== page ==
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Oct 01, 2013

Can’t we just sidestep the ACA?

By: Paul Ebeltoft

While Congress has partially shuttered the United States government over demands to defund, delay or otherwise amend the Affordable Care Ct (ACA), more portions of the law, in place now for three years, took effect on October 1. From a business and HR standpoint, one of the pressure points of the law is determining which set of rules applies to your business. Some employers would like to bend these rules so that the ACA will not apply to them.

A recap

As I explained in this column more than a year ago, the ACA does not require any business to provide health benefits to their employees. What it does do, starting in 2015, is penalize larger employers who do not make affordable coverage available to employees and their families.

The penalty is $3000 annually for each full-time employee who chooses coverage from an insurance exchange and receives a premium tax credit. The penalty is capped at the amount of $2,000 per full-time employee minus the first 30 employees. The penalty adjusts upward each year by the percentage rate of health care cost increases.

On the other hand, if your business is one of these “larger employers” and currently offers health coverage to its workers that pays at least 60% of covered health care expenses for the typical population and does not require any employee to pay more than 9.5% of family income for the employer offered coverage, there is no penalty at all. This is because the law finds that these employers have already provided affordable coverage.

So, what’s the problem?

The problem is that some employers who do not offer health care insurance at all, who offer substandard policies or who require their employees to pay too much for their policy are seeking ways to avoid the penalty. I hope this does not describe your business. If it does, you may be an HR professional facing a boss who wants you to fix the problem by cutting back on employee hours. An ACA “full time employee” is one who works 30 or more hours a week. “If I can cut back enough employees to get below the 50 full time employee threshold,” these bosses reason, “my business will not have to offer affordable coverage and will face no penalty.” Beware.

What’s the risk?

The Employee Retirement Income Security Act (ERISA) governs almost all types of employer-sponsored health care plans. This law provides in part that “[i]t shall be unlawful for any person to discharge, fine, suspend, expel, discipline or discriminate against [a covered employee] for the purpose of interfering with the attainment of any right to which such participant may become entitled under the plan…”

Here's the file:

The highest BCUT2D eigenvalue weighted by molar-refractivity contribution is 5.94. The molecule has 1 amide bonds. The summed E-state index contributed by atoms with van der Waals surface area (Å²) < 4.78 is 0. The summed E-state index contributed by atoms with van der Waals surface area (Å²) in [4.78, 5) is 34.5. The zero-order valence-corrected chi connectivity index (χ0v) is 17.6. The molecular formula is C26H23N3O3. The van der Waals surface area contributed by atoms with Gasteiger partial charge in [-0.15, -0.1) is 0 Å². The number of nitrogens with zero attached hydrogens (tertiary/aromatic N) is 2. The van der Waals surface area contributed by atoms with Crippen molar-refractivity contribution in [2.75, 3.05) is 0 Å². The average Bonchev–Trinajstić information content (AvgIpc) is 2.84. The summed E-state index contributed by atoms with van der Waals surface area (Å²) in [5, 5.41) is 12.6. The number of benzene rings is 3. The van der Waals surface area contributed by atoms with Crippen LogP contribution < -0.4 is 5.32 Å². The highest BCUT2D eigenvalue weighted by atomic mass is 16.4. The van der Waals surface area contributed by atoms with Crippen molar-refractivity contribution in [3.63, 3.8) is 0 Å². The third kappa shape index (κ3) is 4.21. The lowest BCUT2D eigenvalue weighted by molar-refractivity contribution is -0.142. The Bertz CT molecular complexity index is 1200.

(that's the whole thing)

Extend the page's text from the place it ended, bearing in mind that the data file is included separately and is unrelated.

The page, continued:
The last part of the quotation is the key. Your boss may not be able to take an action adverse to your co-workers that interferes with attainment of a right – in this case the right to affordable health insurance coverage. “But,” your boss will say, “I am only lowering the hours my employees work because I have a legitimate business need to manage my overhead costs.” Perhaps this is true, but it is part of your job as an HR professional to be able to tell your boss the risks of the proposed action. Here the risk is stepping off the end of the dock without a single court case yet decided about the possible interface of ERISA and the ACA. No business should wish to be the test case.

We won’t get caught! Will we?

Some employers, again I hope that it is not yours, will press HR to approve hour reductions on the theory that the business is just a small fish in a large pond and that the federal government will be too stressed by implementation to do much enforcement, particularly of smaller players. Teenagers never believe their mothers when they say, “don’t worry, honey, no one will notice.” HR should be no less skeptical and respond with advice to avoid the temptation to create artificial schemes to avoid the provisions of the ACA.

Our interest in serving you

My law firm’s goal is to give understandable information and to foster discussion about real-life issues facing human resource professionals. If we are not achieving that goal or if you would like us to address other employment law issues, please email me at pebeltoft@ndlaw.com We promise to take your comments and ideas to heart.

Disclaimers
(Otherwise known as “the fine print”)


I make a serious effort to be accurate in my writings. These articles are not exhaustive treatises, though, so do not consider them complete or authoritative. Providing this information to you does not create an attorney-client relationship with my firm or me. Do not act upon the contents of this or of any article on our homepage or consider it a replacement for professional advice.

Reprinted with permission from an article submitted for publication in the October, 2013 Southwest Area Human Resource Association newsletter.